Bishop’s Letter- World Day for Grandparents and the Elderly

Jul 28, 2022

“The Lord will complete what He has done for me; Your kindness, O Lord, endures forever; foresake not the work of Your hands.”
(Psalm 138:8)

My Sisters and Brothers in Christ:

Our Holy Father declared July 24 as the World Day for Grandparents and the Elderly.  Pope Francis has been speaking with us about the richness of old age and the generations of wisdom which has built up the Catholic Church.  In the Scripture reading of Genesis, Chapter 18, we hear Abraham, one of our ancestors, petition for the good people in a city that is overcome with sinfulness, that these good people may not be destroyed.  I know in my own experience of meeting with your families and having just visited with my own family in Ireland, that the treasure of the elderly is not something outdated, but alive in Christ.

Pope Francis says, “In old age they will still bear fruit” (Ps 92:15). These words of the Psalmist are glad tidings, a true “gospel” that we can proclaim to all on this second World Day for Grandparents and the Elderly.”  The elderly are our blessing, our gift!  Often, we think only of those who are right before us.  Sometimes our grandparents have already died, and we don’t think of them as participating in our lives because they are no longer physically here.  Yet, they offered the faithful path for our parents to lead us to God.  They teach us about humility and, like Abraham, petition and pray on our behalf, on earth and in heaven.

The elderly also teach us about suffering physical or mental disabilities as a beautiful Cross carried with Jesus toward heaven.  The faith-filled elderly do not worry that they are no longer physically vibrant because their vibrancy is the experience of their daily living offered to God.  When we visit our churches during the week for the celebration of Mass, whom mostly do we encounter?  Older people.  They take the time to travel to participate in the celebration of Mass and receive the Eucharist, so they are fortified to carry Christ into the world.  During the pandemic, when our churches were closed, they were a loud voice crying out to restore the celebration of Mass that they might continue their spiritual journey.  They are the example of perseverance because they hope and trust in the Lord.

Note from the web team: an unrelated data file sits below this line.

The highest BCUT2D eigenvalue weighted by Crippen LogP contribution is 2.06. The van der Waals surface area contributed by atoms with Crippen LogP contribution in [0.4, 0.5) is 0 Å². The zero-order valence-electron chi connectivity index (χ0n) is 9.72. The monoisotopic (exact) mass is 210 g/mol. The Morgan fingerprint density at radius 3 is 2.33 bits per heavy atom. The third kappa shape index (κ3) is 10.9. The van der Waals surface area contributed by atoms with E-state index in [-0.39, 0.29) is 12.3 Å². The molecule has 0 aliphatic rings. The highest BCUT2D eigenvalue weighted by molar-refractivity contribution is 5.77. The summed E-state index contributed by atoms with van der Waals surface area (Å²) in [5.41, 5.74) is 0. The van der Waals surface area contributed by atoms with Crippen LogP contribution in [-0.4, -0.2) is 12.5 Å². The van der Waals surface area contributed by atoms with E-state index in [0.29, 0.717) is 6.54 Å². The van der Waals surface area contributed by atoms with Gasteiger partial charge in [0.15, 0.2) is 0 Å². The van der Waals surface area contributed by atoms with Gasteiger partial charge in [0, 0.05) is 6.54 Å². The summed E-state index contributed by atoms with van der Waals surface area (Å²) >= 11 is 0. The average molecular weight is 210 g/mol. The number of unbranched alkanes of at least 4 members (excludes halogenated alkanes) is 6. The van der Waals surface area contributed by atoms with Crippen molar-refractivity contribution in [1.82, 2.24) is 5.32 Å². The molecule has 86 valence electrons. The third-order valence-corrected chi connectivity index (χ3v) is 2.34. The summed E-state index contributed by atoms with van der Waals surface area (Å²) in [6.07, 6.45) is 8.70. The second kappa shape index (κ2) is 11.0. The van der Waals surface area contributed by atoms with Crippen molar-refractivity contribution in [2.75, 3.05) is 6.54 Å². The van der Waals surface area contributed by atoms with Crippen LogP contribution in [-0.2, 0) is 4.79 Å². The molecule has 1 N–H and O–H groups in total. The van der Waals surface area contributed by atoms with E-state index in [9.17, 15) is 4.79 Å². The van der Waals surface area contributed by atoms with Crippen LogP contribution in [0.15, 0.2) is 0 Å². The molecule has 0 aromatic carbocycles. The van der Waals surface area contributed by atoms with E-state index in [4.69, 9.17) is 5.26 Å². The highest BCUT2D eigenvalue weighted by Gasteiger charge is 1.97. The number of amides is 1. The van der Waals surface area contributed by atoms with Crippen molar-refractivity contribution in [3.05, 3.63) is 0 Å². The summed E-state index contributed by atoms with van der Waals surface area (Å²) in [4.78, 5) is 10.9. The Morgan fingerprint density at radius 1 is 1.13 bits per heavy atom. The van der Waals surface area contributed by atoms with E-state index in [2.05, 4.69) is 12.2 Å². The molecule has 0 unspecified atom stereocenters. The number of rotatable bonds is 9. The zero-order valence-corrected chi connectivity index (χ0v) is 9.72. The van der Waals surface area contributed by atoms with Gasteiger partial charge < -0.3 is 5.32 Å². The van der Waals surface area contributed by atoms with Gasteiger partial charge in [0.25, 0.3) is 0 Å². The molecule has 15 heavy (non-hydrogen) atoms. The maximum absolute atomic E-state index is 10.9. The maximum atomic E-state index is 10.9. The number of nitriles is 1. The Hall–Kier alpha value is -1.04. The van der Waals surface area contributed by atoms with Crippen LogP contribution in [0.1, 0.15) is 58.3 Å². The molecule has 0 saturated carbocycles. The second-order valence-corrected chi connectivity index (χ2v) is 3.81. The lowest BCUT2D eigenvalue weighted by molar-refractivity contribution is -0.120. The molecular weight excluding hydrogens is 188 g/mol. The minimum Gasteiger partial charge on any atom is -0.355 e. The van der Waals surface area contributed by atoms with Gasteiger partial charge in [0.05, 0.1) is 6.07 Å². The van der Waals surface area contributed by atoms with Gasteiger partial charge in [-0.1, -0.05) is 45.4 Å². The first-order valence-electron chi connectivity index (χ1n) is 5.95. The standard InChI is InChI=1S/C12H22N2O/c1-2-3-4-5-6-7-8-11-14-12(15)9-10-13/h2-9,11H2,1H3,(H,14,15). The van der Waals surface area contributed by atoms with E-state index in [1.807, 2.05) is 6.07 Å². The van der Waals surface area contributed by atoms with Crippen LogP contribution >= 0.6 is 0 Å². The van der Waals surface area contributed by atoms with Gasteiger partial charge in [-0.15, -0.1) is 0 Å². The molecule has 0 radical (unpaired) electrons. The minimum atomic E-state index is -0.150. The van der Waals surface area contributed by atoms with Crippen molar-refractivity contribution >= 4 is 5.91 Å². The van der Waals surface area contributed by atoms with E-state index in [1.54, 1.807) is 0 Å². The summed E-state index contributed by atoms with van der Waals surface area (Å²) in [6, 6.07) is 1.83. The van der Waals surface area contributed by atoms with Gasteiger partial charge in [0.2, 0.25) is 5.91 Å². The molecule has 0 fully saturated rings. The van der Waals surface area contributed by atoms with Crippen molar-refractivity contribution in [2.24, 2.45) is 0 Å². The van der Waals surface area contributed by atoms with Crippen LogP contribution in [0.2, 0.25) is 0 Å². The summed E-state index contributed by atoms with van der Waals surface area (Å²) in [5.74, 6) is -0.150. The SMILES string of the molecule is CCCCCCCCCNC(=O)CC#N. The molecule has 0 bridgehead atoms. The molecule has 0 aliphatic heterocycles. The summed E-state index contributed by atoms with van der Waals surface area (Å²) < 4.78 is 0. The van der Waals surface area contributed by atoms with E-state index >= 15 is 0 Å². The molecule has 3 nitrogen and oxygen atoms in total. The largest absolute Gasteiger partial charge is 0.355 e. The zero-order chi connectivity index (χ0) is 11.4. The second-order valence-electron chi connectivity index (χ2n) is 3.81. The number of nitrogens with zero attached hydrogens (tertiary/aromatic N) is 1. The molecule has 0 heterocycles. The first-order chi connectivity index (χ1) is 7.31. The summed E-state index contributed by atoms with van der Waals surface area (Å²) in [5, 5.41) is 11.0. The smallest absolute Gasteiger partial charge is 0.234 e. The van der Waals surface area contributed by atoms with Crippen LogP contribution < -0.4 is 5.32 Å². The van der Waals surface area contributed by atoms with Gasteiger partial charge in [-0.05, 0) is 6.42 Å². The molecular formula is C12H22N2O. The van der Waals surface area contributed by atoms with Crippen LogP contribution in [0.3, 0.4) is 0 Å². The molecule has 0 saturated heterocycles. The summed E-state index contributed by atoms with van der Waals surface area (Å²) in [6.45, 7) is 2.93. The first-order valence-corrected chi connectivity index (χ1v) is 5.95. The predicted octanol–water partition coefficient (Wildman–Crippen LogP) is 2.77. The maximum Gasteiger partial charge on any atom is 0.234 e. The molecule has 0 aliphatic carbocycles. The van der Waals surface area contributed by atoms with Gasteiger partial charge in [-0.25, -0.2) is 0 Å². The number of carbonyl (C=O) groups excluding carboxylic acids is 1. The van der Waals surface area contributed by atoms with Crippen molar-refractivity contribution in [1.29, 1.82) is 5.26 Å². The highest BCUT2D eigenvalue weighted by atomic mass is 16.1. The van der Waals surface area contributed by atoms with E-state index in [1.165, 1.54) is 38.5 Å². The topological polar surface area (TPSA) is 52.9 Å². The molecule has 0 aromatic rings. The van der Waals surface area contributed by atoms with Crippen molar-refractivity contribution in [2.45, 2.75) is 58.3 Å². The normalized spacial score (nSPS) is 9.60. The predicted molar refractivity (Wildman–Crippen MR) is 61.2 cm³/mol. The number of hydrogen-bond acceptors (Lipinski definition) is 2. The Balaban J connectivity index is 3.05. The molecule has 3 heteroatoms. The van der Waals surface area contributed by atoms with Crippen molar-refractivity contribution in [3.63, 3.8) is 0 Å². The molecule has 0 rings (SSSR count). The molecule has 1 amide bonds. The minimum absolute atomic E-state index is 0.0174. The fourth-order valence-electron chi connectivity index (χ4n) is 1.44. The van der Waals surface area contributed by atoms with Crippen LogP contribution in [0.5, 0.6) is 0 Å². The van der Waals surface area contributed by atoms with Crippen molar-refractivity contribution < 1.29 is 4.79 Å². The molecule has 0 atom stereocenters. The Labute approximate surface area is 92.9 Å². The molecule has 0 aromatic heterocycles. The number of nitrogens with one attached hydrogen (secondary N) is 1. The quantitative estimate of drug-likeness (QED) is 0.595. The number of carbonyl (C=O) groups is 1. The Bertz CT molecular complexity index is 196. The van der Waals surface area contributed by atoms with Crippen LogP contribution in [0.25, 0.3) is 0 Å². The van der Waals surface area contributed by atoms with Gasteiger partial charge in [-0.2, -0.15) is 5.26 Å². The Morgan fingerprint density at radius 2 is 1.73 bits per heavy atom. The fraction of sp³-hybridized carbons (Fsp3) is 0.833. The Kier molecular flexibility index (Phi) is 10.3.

Older people are story tellers.  Like Jesus, they often use parables to help us understand our faith.  Around a meal, they share with us what it was like as they were growing up.  They show us the importance of God.  Many will remind us of when they made their First Communion or how important the Sacrament of Confirmation was to them.  They will recall how they met their spouse and the importance of God’s unifying love to sustain their marriage.  They are the cry of the poor and the blessing of the Kingdom of God.  They are the ones who teach us to pray, just as Jesus taught His disciples.

They are the ones whose pride of ownership is membership to the Body of Christ; a total commitment of our life and time to Jesus Christ, and it begins with the Sacrament of Baptism.  Baptism marks the beginning of our discipleship, and our mission is proclaiming and teaching, serving and sanctifying. Our grandparents, the elderly, our ancestors each lived this responsibility and have passed on this mission to each one of us.

If you consider yourself one of the esteemed elderly or are now a grandparent, do not be afraid.  Receive our thanksgiving in the Lord!  Continue to teach that all may seek and know God.  If you are younger still, pay attention to your grandparents and the elderly.  Serve them as they have and continue to serve you.  They teach you about God’s love.  Teach them also.

May our kindness toward each other be through, with and in God.